Arriving back in Oaxaca, we began the next day off the bikes with local guide Benito Hernandez. His first stop is a several-hour visit at Monte Alban, an expansive pre-Colombian archaeological site above the plains in the Valley of Oaxaca. This ancient city is estimated to have had over 800,000 inhabitants, covering thousands of terraces and dozens of mounded clusters. It is believed the city lost significance around AD 500-700 and was abandoned and only used, since that time, for smaller reoccupations and occasional reuse of the structures and tombs built by the former inhabitants. The site reveals some of the earliest evidence of written language and a surprisingly sophisticated understanding of time and calendars. Only small sections of the site have been excavated and the site has thousands of unexplored layers, rooms, tombs, and commercial spaces.

After lunch, our second stop was a family enterprise along the lines of the weavers we’d seen a few days earlier, but this one involved the creation of colorful Alebrijes sculptures. One can’t spend much time near and around Oaxaca without running into the brightly painted, whimsical carvings. This marriage of native woodcarving traditions began with Mexico City artist Pedro Linares. In the 1930’s, Linares, an artist specializing in papier mâché sculpture, fell ill. While unconscious, he dreamt of a place with weird trees, animals, and rocks which turned into strange animals. On recovery he began sculpting donkeys with butterfly wings, roosters with bull horns, or a lion with an eagle’s head, meshing together horns, antlers, wings, and fins onto various animals. In his dreams, these creatures all were screaming “Alebrijes!” and so that is what he named them. Over the years the medium moved from paper mâché to wood and this part of Oaxaca state is famous for their creation. Some people believe Alebrijes are “spirit animals” who guide the souls of ancestors as they make their way back and forth between the living and dead during the Day of the Dead period.

Like the weavers we visited the prior day, we got to know this local family business. We watched the steps in the six-month process from a piece of wood to the finished piece. It is all done by hand, with a level of precision and detail hard to believe, as you watch paint being lovingly hand-applied with tiny brushes and the use of a powerful magnifying glass.

There are two levels of Alebrijes production. The first, this stop, offers unique, high-quality, labor-intensive pieces. The best of these pieces gain reputations for the artists and command high prices. It is not unusual to find, as we are seeing here, entire families involved. There is a lower level of repetitive, average quality inexpensive pieces which can be found anywhere. Having the chance to visit and meet this family of carvers was unusual. They typically sell through middlemen who move the products to dealers in Mexico and abroad. While dogs and cats were plentiful, we also saw many armadillos, iguanas, giraffes, elephants, deer, and fish.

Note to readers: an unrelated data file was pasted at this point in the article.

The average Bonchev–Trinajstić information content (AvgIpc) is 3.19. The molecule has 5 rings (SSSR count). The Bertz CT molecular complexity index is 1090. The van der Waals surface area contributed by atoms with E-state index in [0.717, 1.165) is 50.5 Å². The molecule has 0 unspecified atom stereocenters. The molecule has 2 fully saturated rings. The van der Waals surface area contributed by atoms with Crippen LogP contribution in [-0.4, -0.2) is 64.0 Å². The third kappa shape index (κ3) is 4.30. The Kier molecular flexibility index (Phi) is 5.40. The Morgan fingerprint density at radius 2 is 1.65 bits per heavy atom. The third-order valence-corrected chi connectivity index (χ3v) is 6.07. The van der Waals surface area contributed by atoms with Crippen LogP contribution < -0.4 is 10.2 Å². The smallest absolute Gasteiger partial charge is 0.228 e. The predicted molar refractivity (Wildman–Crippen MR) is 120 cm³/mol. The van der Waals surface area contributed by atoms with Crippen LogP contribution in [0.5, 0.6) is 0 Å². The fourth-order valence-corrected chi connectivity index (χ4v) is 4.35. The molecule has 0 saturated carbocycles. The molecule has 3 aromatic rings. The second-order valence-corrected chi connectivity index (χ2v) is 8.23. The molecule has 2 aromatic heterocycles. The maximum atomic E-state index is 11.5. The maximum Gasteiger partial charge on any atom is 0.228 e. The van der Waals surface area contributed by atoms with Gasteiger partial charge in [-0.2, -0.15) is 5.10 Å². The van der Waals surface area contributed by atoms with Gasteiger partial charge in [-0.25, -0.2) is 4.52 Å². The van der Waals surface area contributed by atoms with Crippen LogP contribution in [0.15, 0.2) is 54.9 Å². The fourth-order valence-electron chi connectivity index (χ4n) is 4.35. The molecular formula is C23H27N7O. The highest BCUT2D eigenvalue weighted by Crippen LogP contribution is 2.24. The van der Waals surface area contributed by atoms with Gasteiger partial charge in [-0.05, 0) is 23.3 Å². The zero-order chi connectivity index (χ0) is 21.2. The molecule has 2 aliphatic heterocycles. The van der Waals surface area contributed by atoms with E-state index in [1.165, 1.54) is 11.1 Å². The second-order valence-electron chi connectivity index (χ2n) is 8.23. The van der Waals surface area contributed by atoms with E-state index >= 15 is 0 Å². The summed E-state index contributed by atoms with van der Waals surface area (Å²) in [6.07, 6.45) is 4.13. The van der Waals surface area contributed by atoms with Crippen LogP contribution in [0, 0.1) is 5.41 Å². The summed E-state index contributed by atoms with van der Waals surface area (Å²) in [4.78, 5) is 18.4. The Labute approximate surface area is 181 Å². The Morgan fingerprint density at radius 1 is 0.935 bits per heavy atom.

The first step in creating an alebrije is carving. Copal is the most commonly used wood and comes from the healer tree family called Bursera. The tree was sacred to the Maya people, particularly because of the resin, now known as “Mexican Frankincense,” but is related to Frankincense and Myrrh and can be found in sweat lodges and Day of the Dead ceremonies. Sometimes woods like walnut, willow, cedar, and sabino are also used. Once the appropriate wood is selected, the artist “sees” the shape and decides the most appropriate shape into which to carve it. Carving may take several days, depending on how complicated the piece. The next step is drying, which is done naturally. It is the longest part of the process. Then it’s off to polish and sand it, then apply liquids to preserve the wood and ensure it will never attract insects. Then any imperfections are addressed using natural materials mixed with sawdust arising when they cut and sanded the wood. It then goes through repeated sandpaper steps, using finer and finer grains of paper until it’s super smooth and the final sealer is applied. This sealer is designed so that the colored paint adheres easily and is permanent. Painting is the final step. It appears as if they use hundreds of different brushes, some to shade, others to anchor, and other finer ones to make the decorations. Depending on size, this step can take from 2 to 4 months, as the colorful decorations representing life and joy are each unique.